There is not a whole lot of story to the cinematic adaptation of Stacy Peralta's memoir of his experience in the mid 1970s with the popularization of skateboarding. Nor is there a whole lot of character development in these teenagers addicted to skateboarding among other things. But what LORDS OF DOGTOWN is, is a spectacular cinematic excursion into the risks and exaltations of the sport of championship skateboarding: watching the thrills of these kids doing dangerous leaps, twists, airborne stunts in empty swimming pools is truly entertaining.
The film is set in 1975 when surfing was all the rage, especially in Venice, CA where one Skip (Heath Ledger) owns a surfboard shop. He befriends a scrappy bunch of teenagers who live their lives for skateboarding along Venice Beach and in private homes where empty swimming pools (this was the era of water conservation!) provide provocative arenas for their skills. The lead among them is Jay (Emile Hirsch) who is out to explore new challenges and when he and his confreres Stacy (John Robinson), Tony (Victor Rusak), and Sid (Michael Angarano) demonstrate the way skateboarding pleases crowds and girls, Skip cashes in on the enterprise by forming Zephyr, a club for championship skateboarding and enters his groupie into the competition circuit. As the boys gain fame they are tempted away from Skip into higher profile gigs and the group disintegrates only to reform after a tragedy befalls one of them.
The screenplay was written by Stacy Peralta (and that may explain why his role is a bit too goodie-two-shoes when compared to the antics of the other boys) and while there isn't a lot of dialogue of significance, there is a lot of communication very much in tune with the historic time of the action. Catherine Hardwicke has an amazing sense of the teenage attitude and vulnerability and keeps the story 'skating' with staggering momentum. The cast is uniformly fine: Heath Ledger shows he can be something other than the Hollywood leading man type and Emile Hirsch, Victor Rusak, and John Robinson are all on target with their roles. Newcomer Michael Angarano shows the promise in this film that resulted in his superb role in the current 'One Last Thing' - his screen presence is magnetic.
In all this is a recreation of a wild period of life in a bizarre era staged in a rickety old version of Venice, CA and it gives the viewer a slice of atmosphere that will likely not be re-created as well. Grady Harp, May 06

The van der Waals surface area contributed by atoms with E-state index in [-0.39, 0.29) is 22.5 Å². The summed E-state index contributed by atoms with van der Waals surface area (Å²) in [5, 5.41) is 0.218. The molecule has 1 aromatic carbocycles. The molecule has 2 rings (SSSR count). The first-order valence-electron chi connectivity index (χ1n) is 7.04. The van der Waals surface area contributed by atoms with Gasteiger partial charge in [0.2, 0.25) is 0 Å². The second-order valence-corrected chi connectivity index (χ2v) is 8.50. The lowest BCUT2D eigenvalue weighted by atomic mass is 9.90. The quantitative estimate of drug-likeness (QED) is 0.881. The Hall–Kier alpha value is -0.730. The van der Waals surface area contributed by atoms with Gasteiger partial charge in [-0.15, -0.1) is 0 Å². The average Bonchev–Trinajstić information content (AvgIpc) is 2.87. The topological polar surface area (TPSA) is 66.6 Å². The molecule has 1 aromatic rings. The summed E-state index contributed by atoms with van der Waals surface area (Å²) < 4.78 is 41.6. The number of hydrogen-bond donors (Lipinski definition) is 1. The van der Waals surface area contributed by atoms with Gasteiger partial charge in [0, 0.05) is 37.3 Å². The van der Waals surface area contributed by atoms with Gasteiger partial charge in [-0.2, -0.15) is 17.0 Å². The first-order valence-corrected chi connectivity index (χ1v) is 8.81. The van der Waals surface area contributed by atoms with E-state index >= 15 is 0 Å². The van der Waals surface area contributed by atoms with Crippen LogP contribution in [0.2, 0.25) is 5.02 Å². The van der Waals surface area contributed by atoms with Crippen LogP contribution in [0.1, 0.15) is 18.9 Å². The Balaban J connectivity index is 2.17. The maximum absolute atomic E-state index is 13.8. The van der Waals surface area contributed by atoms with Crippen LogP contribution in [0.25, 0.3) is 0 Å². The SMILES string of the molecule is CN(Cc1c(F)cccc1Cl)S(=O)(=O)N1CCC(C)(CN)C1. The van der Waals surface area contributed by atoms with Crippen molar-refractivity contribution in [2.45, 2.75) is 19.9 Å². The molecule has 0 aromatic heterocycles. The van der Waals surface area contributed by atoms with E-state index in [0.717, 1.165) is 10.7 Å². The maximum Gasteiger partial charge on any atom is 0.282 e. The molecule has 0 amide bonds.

After slowly getting over the news of Heath Ledger's death, I wanted to watch him again in one of his movies. Although I like Brokeback Mountain, I prefer this one. It's the story of the Z-Boys, four teenage surfer friends who in the mid seventies take up skate boarding and thus change the world of sports forever. Heath is "Far Out!" Skip, a surfer and surf store owner who is the first to recognize the kids' talents. He pushes them (calling him a manager … more
Grady Harp is a champion of Representational Art in the roles of curator, lecturer, panelist, writer of art essays, poetry, critical reviews of literature, art and music, and as a gallerist. He has presented … more
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Lords of Dogtowncaptures the sheer kinetic joy of skateboarding like no other movie (except, perhaps,Dogtown and Z Boys, a documentary about the very skateboarders this movie depicts). Set in the mid-1970s in Venice, CA--a.k.a. Dogtown--the movie starts with three young aspiring surfers turned skateboarders: Stacy (John Robinson,Elephant), Jay (Emile Hirsch,The Dangerous Lives of Altar Boys), and Tony (Victor Rasuk,Raising Victor Vargas). When alpha-stoner Skip (Heath Ledger,A Knight's Tale) recognizes the potential of skateboarding as a new sport, his surf shop becomes the center of the boys' universe. They swiftly rise as skateboarding stars and find their brotherhood threatened by sex, money, fame, and ego--it's a common enough story, but director Catherine Hardwicke (Thirteen) has a gift for capturing the raw messiness of life.Lords of Dogtownseems to unfold haphazardly, yet every scene moves the increasingly dizzy rise (or fall) of each skater forward with headlong momentum. The excellent cast includes Rebecca De Mornay (Risky Business), Johnny Knoxville (Jackass: The Movie), and Nikki Reed (Thirteen).Lords of Dogtown, written by skater Stacy Peralta (and based on his own life), both celebrates the excitement of testosterone-fueled recklessness and quietly reflects on the cost of getting what you want.--Bret Fetzer